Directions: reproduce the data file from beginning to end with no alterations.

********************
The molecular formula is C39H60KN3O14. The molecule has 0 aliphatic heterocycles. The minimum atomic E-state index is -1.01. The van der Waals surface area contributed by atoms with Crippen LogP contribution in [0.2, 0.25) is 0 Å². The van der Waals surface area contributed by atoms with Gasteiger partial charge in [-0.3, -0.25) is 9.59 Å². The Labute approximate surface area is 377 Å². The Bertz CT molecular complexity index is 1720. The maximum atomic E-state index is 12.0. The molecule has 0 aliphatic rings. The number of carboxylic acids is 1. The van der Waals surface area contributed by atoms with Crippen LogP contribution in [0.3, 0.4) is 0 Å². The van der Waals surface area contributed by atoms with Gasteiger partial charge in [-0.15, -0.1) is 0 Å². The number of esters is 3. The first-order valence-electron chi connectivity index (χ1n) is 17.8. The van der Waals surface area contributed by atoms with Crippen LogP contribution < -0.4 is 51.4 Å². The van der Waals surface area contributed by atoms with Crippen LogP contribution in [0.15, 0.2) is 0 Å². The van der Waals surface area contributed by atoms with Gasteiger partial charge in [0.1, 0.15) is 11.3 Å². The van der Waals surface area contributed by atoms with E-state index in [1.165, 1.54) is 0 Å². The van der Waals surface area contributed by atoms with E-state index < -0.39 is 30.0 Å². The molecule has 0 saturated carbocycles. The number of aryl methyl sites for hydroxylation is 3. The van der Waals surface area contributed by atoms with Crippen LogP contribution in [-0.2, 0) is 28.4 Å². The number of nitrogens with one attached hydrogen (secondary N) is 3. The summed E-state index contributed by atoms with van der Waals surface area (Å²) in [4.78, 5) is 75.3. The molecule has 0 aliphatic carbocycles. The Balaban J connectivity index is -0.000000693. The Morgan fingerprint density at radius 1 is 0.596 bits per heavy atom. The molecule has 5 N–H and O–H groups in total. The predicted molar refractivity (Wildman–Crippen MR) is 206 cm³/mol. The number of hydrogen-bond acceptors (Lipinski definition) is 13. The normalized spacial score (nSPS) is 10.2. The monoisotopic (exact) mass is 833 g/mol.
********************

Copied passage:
The molecular formula is C39H60KN3O14. The molecule has 0 aliphatic heterocycles. The minimum atomic E-state index is -1.01. The van der Waals surface area contributed by atoms with Crippen LogP contribution in [0.2, 0.25) is 0 Å². The van der Waals surface area contributed by atoms with Gasteiger partial charge in [-0.3, -0.25) is 9.59 Å². The Labute approximate surface area is 377 Å². The Bertz CT molecular complexity index is 1720. The maximum atomic E-state index is 12.0. The molecule has 0 aliphatic rings. The number of carboxylic acids is 1. The van der Waals surface area contributed by atoms with Crippen LogP contribution in [0.3, 0.4) is 0 Å². The van der Waals surface area contributed by atoms with Gasteiger partial charge in [-0.15, -0.1) is 0 Å². The number of esters is 3. The first-order valence-electron chi connectivity index (χ1n) is 17.8. The van der Waals surface area contributed by atoms with Crippen LogP contribution < -0.4 is 51.4 Å². The van der Waals surface area contributed by atoms with Crippen LogP contribution in [0.15, 0.2) is 0 Å². The van der Waals surface area contributed by atoms with Gasteiger partial charge in [0.1, 0.15) is 11.3 Å². The van der Waals surface area contributed by atoms with E-state index in [1.165, 1.54) is 0 Å². The van der Waals surface area contributed by atoms with E-state index < -0.39 is 30.0 Å². The molecule has 0 saturated carbocycles. The number of aryl methyl sites for hydroxylation is 3. The van der Waals surface area contributed by atoms with Crippen LogP contribution in [-0.2, 0) is 28.4 Å². The number of nitrogens with one attached hydrogen (secondary N) is 3. The summed E-state index contributed by atoms with van der Waals surface area (Å²) in [4.78, 5) is 75.3. The molecule has 0 aliphatic carbocycles. The Balaban J connectivity index is -0.000000693. The Morgan fingerprint density at radius 1 is 0.596 bits per heavy atom. The molecule has 5 N–H and O–H groups in total. The predicted molar refractivity (Wildman–Crippen MR) is 206 cm³/mol. The number of hydrogen-bond acceptors (Lipinski definition) is 13. The normalized spacial score (nSPS) is 10.2. The monoisotopic (exact) mass is 833 g/mol.